BOB Hamilton (Letters, September 29) calls John Jamieson and I "shameless hypocrites" for pointing out the years of missed opportunities regarding Scotland's oil (Letters, September 28). There is a word for those who suppressed the McCrone Report of the 1970s, which stated that Scotland could be a successful independent nation, and who for decades talked down oil-rich Scotland, but I won't use it.

Labour's Denis Healey in an interview confirmed that Westminster was terrified that it would lose the oil revenues if Scotland became independent, hence decades of misinformation and downright lies, oops fibs. Scotland could today have been in a strong position like Norway; instead, in the midst of a climate emergency the Prime Minister has announced that he intends using every drop of oil. I know who is the real shameless hypocrite.

Ruth Marr, Stirling.

UK doing well, considering

THE latest revision by the ONS of the UK's economic growth since pre-Covid in 2019 to 1.8 per cent shows that we have outperformed France and Germany, no doubt to the irritation of the usual suspects in your columns (they know who they are) for whom the EU's grass is always greener than ours.

Considering we have more than five million people aged 16-64 on out-of-work benefits and a total of nine million economically inactive, plus disruption in the NHS, education and elsewhere, and apparent inefficiencies in many public sector services due to their continued working from home, not to mention the supposed (but possibly false or exaggerated) adverse effects of both Brexit and Liz Truss's deemed "crashed economy", that is surely pretty creditable. Imagine what the UK could otherwise achieve.

John Birkett, St Andrews.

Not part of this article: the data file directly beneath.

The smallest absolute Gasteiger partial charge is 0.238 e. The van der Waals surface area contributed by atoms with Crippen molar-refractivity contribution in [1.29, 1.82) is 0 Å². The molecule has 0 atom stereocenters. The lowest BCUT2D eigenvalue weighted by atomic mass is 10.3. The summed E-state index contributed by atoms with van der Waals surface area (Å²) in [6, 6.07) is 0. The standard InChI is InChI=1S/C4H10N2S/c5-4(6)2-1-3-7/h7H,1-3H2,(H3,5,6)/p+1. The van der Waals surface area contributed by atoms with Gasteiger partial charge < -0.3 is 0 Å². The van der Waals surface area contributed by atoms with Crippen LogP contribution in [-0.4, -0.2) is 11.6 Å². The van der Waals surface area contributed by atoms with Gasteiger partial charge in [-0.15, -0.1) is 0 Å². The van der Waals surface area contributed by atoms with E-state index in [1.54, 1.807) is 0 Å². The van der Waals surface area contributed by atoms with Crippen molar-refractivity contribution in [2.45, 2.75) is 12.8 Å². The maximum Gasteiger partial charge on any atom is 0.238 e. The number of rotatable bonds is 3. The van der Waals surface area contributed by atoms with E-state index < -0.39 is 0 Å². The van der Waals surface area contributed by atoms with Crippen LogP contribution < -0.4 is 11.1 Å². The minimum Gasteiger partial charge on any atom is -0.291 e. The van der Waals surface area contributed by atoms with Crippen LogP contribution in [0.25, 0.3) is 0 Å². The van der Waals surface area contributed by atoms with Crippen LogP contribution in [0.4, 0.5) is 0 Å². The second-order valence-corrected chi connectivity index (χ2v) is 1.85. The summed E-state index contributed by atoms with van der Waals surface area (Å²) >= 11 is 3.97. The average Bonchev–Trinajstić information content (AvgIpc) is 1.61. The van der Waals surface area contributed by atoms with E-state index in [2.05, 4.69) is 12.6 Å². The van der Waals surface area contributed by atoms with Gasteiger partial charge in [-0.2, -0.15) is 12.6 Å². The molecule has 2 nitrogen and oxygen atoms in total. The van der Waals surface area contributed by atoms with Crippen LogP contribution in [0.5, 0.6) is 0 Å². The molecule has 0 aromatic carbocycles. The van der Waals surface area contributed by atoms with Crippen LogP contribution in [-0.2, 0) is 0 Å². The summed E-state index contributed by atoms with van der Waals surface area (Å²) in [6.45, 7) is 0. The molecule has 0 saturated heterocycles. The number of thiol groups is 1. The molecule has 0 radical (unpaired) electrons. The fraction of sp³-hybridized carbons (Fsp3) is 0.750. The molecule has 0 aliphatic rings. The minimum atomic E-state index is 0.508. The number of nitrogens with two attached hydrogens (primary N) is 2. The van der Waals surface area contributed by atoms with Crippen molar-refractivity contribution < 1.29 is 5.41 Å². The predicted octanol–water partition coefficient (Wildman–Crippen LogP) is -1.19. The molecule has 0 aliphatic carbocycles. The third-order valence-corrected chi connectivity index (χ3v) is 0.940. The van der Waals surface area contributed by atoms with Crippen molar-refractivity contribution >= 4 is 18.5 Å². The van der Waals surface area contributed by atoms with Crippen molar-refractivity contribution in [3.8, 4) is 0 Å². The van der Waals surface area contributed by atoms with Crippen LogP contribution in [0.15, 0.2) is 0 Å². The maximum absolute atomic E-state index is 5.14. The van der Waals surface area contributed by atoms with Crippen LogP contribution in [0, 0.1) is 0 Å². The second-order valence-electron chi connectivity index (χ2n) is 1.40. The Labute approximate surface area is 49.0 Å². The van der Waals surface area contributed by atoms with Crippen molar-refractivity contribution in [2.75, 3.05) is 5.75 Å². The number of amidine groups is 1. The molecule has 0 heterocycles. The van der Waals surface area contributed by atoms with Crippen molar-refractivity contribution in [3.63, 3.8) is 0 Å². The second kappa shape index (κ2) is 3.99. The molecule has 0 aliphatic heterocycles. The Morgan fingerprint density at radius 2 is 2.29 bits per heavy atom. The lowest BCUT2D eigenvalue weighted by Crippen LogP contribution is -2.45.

Read more: We need fairer and more transparent pensions

Procurement system flawed

GEORGE Rennie (Letters, September 25) argues that the cost of expensive inquiries is justified on the assumption that the lessons learned will improve efficiency.

That rather begs the question as to why these inquiries are occurring on such a regular basis, and why they themselves seem to end up over time and over budget.

The Scottish Public Finance Manual has a section on procurement which stipulates that in the execution of a contract the procuring agency (CMal, NHS Greater Glasgow and Clyde, NHS Lothian, TIE and the like) must be kept separate from the main funder (the Scottish Government). But time and again you find it is ministers who are held responsible for any contract failings by the procuring agency.

I have been involved in procurement for more than 50 years and have yet to meet a minister at any meeting. Nor would I expect to. The one documented occasion where a minister got directly involved in a project was the parliament building competition when Donald Dewar put himself at the head of the selection panel.

The Fraser Inquiry subsequently uncovered that the rest of the panel were complicit in nominating Mr Dewar’s preferred candidate as the winner. Kirsty Wark’s brazen comment to Lord Fraser that if the panel had actually followed the procurement rules “we would have ended up with a shed” is fairly typical, unfortunately. The result of that arrogance was a £400 million overspend.

Such breaches are almost endemic in the public sector. I’m constantly staggered not only by the low levels of competence amongst those involved in delivering such projects, but also by their unwillingness to take heed of advice. I’ve even been instructed to keep quiet about warnings I’d made in writing before things went pear-shaped. This is usually made on the grounds that I’m bound by "commercial confidentiality". In reality you are being asked to cover up.

On another occasion I was told to modify a report I’d compiled into a major hospital fire. This was because my observations reflected badly on hospital management. I categorically refused to do so. And guess what, we never again won a contract from that client body, despite successfully delivering two projects on time and to budget.

This is the Peter Principle in action whereby people are promoted upwards till they reach the level where they struggle to cope. It happens in the private sector as well as the public sector. When you combine that with a culture of never admitting that your side has got it wrong (often at the behest of the insurers) then invariably projects will stall. The only thing that is ever learnt is the ability to deny culpability.

Robert Menzies, Falkirk.